After all the user accounts have been configured, then we are ready to perform the additional tasks within Active Directory and on the Solaris server(s) that will enable the authentication.

Preparing Active Directory (Each Solaris Server)

These steps need to be repeated for each Solaris server that will authenticating via Kerberos to Active Directory.

  1. Create a user account (not a computer account) for each Solaris server. (Note that this is different than the instructions provided for integrating Linux. I have an article planned to discuss this in more detail, but for now just trust me.) I highly suggest using a naming convention that supports a) the service principal(s) involved; and b) the name of the server. Since Solaris will use the HOST service principal, a name like “HOST-solarissrvr” would be good. The password doesn’t matter, but do be sure to check the “Password never expires” check box, and after the account is created specify a good description so that you’ll remember what this account is for in 6 months.

  2. For each account that was created, run the ktpass.exe command to generate a unique keytab for each account. The command will look something like this (substitute the appropriate values where necessary):

ktpass -princ HOST/fqdn@REALM -mapuser DOMAIN\account
-crypto DES-CBC-MD5 +DesOnly -pass password -ptype KRB5_NT_PRINCIPAL
-out filename

Be sure to specify a unique output filename (so that you don’t overwrite files; each server/account will needs its own unique file). I suggest using the server’s name as the filename, i.e., something like solarissrvr.keytab.

Now that each Solaris server has a matching account in Active Directory, and each account has had a keytab generated for it, we’re ready to move on to configuring the Solaris servers themselves.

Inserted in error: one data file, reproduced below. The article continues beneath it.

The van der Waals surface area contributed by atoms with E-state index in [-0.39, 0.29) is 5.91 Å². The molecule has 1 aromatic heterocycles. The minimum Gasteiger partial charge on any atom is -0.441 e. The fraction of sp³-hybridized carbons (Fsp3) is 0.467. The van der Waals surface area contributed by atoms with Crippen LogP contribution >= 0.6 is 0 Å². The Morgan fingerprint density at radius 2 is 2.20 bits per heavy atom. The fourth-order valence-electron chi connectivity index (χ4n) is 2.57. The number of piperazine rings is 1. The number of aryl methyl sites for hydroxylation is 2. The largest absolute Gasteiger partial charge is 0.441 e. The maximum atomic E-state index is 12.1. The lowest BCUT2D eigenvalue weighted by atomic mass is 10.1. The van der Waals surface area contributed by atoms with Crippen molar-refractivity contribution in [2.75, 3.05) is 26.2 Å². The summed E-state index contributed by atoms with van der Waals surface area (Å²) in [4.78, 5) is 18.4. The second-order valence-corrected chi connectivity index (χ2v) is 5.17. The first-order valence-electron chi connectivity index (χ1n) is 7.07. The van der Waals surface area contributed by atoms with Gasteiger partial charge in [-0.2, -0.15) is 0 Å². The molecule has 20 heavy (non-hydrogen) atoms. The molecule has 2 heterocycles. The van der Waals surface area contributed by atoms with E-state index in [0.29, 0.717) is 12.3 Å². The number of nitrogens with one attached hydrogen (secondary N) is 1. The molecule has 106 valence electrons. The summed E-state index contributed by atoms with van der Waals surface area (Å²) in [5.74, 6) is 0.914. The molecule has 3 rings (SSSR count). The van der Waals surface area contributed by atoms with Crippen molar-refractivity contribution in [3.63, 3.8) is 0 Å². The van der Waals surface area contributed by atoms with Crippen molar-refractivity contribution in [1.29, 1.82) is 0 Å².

Configuring Solaris (Each Server)

The following steps need to be performed on each Solaris server that will authenticate against Active Directory.

Configuring Kerberos

Solaris keeps its Kerberos configuration in the /etc/krb5 directory as krb5.conf. Edit this file using your editor of choice to look something like the one below. Depending upon how you configured Solaris during the installation, some of this configuration may already be present.

   default_realm = EXAMPLE.COM
   dns_lookup_kdc = true
   verify_ap_req_nofail = false

   kdc =
   kdc =
   admin_server =

[domain_realm] = EXAMPLE.COM = EXAMPLE.COM

   default = FILE:/var/krb5/kdc.log
   kdc = FILE:/var/krb5/kdc.log
   kdc_rotate = {
   period = 1d
   version = 10

   kinit = {
   renewable = true
   forwardable= true

Your particular information will need to be supplied here, of course, so you can’t simply copy and paste from here to the Solaris configuration file.

Of particular interest here is the “verify_ap_req_nofail = false” parameter. I’m still shaking out some TGT validation/verification errors, and this is currently the only way to make authentication work from Solaris. As soon as I get the validation/verification problems sorted out, I’ll post a new version of these instructions.

Transfer the keytab generated earlier by the ktpass.exe utility (in our example, it was called solarissrvr.keytab) to the Solaris server in some secure fashion, like SFTP or SCP. Place it in the /etc/krb5 directory as krb5.keytab, and make sure that only root has permissions to the file.

Configuring LDAP

We’ll use the native Solaris ldapclient utility to configure the LDAP support in Solaris. The command you’ll type in looks something like this (please don’t copy and paste this, as it contains generic/incorrect information that won’t work!):

ldapclient manual \
 -a credentialLevel=proxy \
 -a authenticationMethod=simple \
 -a proxyDN=cn=proxyuser,cn=Users,dc=example,dc=com \